Edward Kissi, Ph.D., Assistant Professor of African History USF, Dept. of Africana Studies

Another Volkerschauen (Exhibitions of Exotic Peoples) in Germany?

Here is the voice of one African raised loudly in protest of the "African Village" exhibition planned for July 9-12, 2005---according to USA/Africa Dialogue No. 732. This protesting African is aware of how and why the Holocaust happened in Nazi Germany and is also aware of the history of racist exhibitions about Africa and Africans in Germany in the 1870s, 1880s and 1920s and the negative impact they had on German attitudes toward Africans and black people.

The location of this planned exhibition, closer to a Zoo, in Augsburg, Germany, invokes unpleasant memories of similar bigoted "Exhibitions of Exotic People" held in Germany, as a form of entertainment,  in the 19th Century by the German hunter Carl Hagenbeck. In 1874 and 1885, to be precise, such exhibitions, in Germany, about Africa and Africans took place in zoos. Hence, Dr. Barbara Frau Jantschkle, Director of the Zoo, at Augsburg, should be aware of this history of German exotic exhibitions of Africa and realize what the imagery of the location of another exotic exhibition, closer to a Zoo, implies for the continent and its peoples. Africans of conscience and other human beings aware of the racist tropes, anti-semitic fervor and genocidal mentalities that produced the Holocaust in Germany should be offended by what is about to take place about Africans near a Zoo.

I protest the planned exhibition because it follows an accursed tradition of German contempt for Africans. That contempt was exhibited again and again in the 1920s in the form of degrading and exploitative depictions of Africans in "primal" settings. German and international history tell us that these racist, bigoted and negative portrayals of Africans in the 1870s, 1880s and 1920s, in Germany, institutionalized a peculiar and negative German concept of "the African Other." No wonder that the planned exhibition would not celebrate the heroic contributions that Africans have made to the making of modern Germany. And it would not take place near the finest monuments of German heritage. Would the July "exhibition" near the Augsburg "zoo" document the heroic sacrifices of Africans like Kwassi Bruce (from Togo, West Africa) who fought in World War I on the side of Germany as a war volunteer suffering, for the sake of Germany, two years as a POW?

I protest the planned exhibition because in a post-Holocaust age suffused with painful memories of the objectification and dehumanization of Jews, Homosexuals and Blacks in Nazi Germany, another exotic exhibition of Africans,  for whatever purpose,  is intolerable. That is the worst tribute in honor of Africans that Germany can give to its African compatriots in the human family. That planned exhibition would open wounds and widen chasms rather than heal and bridge them. The exhibition would revive stereotypes about Africans and objectify them in the manner and mold comparable to its 19th century antecedents. The Augsburg exhibit would keep alive a tradition of racist ethnographic depictions of Africans for entertainment. The Good Dr Barbara Jantkische should be mindful of the politics and implications of memory and imagery. There are many ways of exhibiting Africa. And Africans do many things beyond silversmithery, artisanal work, basket-weaving and hair-braiding. And Africans pursue their economic and social affairs in other settings beyond a "steppe landscape." That image of Africa is exotic and colonial and stigmatizes a continent and its people in a manner inconsistent with what is acceptable by groups in a post-Holocaust world.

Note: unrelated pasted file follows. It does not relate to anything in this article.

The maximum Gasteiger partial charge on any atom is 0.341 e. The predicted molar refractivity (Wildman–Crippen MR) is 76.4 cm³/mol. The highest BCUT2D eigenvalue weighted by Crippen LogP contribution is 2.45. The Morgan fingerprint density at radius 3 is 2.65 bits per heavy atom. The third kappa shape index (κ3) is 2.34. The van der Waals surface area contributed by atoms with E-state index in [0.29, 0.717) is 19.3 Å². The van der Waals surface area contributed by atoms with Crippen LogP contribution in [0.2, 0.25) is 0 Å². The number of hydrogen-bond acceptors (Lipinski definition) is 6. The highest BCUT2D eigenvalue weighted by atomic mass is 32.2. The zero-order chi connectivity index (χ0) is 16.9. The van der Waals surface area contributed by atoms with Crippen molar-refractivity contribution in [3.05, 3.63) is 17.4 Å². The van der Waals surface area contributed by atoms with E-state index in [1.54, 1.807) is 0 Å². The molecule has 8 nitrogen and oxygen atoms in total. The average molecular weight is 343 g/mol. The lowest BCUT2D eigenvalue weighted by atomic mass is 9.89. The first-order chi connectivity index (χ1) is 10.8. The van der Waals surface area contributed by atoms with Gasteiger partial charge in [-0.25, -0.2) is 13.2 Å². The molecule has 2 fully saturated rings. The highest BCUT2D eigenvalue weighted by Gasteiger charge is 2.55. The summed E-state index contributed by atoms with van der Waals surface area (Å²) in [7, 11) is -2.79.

I, threfore, join Norbert Finzsch in protesting the upcoming zoo-side exotic exhibition of Africa. I condemn the tradition it follows and revives in German history about Africans. And I know enough about the history of the Holocaust, and the German objectification and subsequent annihilation of the Hereros of South-West Africa (present day Namibia), in 1904, and the processes of dehumanization in the history of genocide to conclude that the July 9-12 Augsburg zoo exhibit on Africa is part of a pattern of German racist mentality and social attitude towards Africa and Africans deserving of condemnation.

Why should I care, and why do I protest the forthcoming exhibition? Because, I am an African, a human being of conscience and a student of history who has learned from the words, below, of pastor Martin Niemoeller, a Nazi victim:

First they came for the Communists and I didn't speak up because I wasn't a Communist.
Then they came for the Jews and I didn't speak up because I wasn't a Jew.
Then they came for the trade unionists and I didn't speak up because I wasn't a trade unionist.
Then they came for the Catholics and I didn't speak up because I was a Protestant.
Then they came for me---and by that time no one was left to speak up.